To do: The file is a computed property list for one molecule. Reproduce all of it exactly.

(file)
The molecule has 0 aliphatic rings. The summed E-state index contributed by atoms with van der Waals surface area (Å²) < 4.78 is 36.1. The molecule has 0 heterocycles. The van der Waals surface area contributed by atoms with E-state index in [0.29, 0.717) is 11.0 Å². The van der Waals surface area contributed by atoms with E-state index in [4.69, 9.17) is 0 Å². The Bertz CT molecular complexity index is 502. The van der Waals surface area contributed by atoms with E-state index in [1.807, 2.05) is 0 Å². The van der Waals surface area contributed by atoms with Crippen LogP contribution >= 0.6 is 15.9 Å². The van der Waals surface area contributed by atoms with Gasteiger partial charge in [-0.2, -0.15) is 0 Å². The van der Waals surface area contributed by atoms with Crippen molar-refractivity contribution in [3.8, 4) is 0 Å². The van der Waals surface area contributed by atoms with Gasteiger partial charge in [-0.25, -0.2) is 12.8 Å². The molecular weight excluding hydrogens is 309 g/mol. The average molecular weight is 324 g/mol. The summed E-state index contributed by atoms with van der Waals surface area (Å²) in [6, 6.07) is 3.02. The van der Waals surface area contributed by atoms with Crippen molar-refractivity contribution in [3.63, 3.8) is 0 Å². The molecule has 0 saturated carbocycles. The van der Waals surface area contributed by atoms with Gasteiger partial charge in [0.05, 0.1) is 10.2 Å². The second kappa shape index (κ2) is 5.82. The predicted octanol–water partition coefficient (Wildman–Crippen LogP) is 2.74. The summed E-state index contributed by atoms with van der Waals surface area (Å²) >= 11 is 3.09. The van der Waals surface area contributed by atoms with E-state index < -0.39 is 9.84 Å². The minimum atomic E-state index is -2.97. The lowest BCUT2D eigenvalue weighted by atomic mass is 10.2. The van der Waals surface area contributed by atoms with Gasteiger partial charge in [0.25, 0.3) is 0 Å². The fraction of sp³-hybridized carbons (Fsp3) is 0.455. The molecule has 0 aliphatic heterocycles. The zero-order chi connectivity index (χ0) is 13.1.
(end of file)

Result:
The molecule has 0 aliphatic rings. The summed E-state index contributed by atoms with van der Waals surface area (Å²) < 4.78 is 36.1. The molecule has 0 heterocycles. The van der Waals surface area contributed by atoms with E-state index in [0.29, 0.717) is 11.0 Å². The van der Waals surface area contributed by atoms with E-state index in [4.69, 9.17) is 0 Å². The Bertz CT molecular complexity index is 502. The van der Waals surface area contributed by atoms with E-state index in [1.807, 2.05) is 0 Å². The van der Waals surface area contributed by atoms with Crippen LogP contribution >= 0.6 is 15.9 Å². The van der Waals surface area contributed by atoms with Gasteiger partial charge in [-0.2, -0.15) is 0 Å². The van der Waals surface area contributed by atoms with Crippen molar-refractivity contribution in [3.8, 4) is 0 Å². The van der Waals surface area contributed by atoms with Gasteiger partial charge in [-0.25, -0.2) is 12.8 Å². The molecular weight excluding hydrogens is 309 g/mol. The average molecular weight is 324 g/mol. The summed E-state index contributed by atoms with van der Waals surface area (Å²) in [6, 6.07) is 3.02. The van der Waals surface area contributed by atoms with Crippen molar-refractivity contribution in [3.63, 3.8) is 0 Å². The molecule has 0 saturated carbocycles. The van der Waals surface area contributed by atoms with Gasteiger partial charge in [0.05, 0.1) is 10.2 Å². The second kappa shape index (κ2) is 5.82. The predicted octanol–water partition coefficient (Wildman–Crippen LogP) is 2.74. The summed E-state index contributed by atoms with van der Waals surface area (Å²) >= 11 is 3.09. The van der Waals surface area contributed by atoms with E-state index < -0.39 is 9.84 Å². The minimum atomic E-state index is -2.97. The lowest BCUT2D eigenvalue weighted by atomic mass is 10.2. The van der Waals surface area contributed by atoms with Gasteiger partial charge in [0.25, 0.3) is 0 Å². The fraction of sp³-hybridized carbons (Fsp3) is 0.455. The molecule has 0 aliphatic heterocycles. The zero-order chi connectivity index (χ0) is 13.1.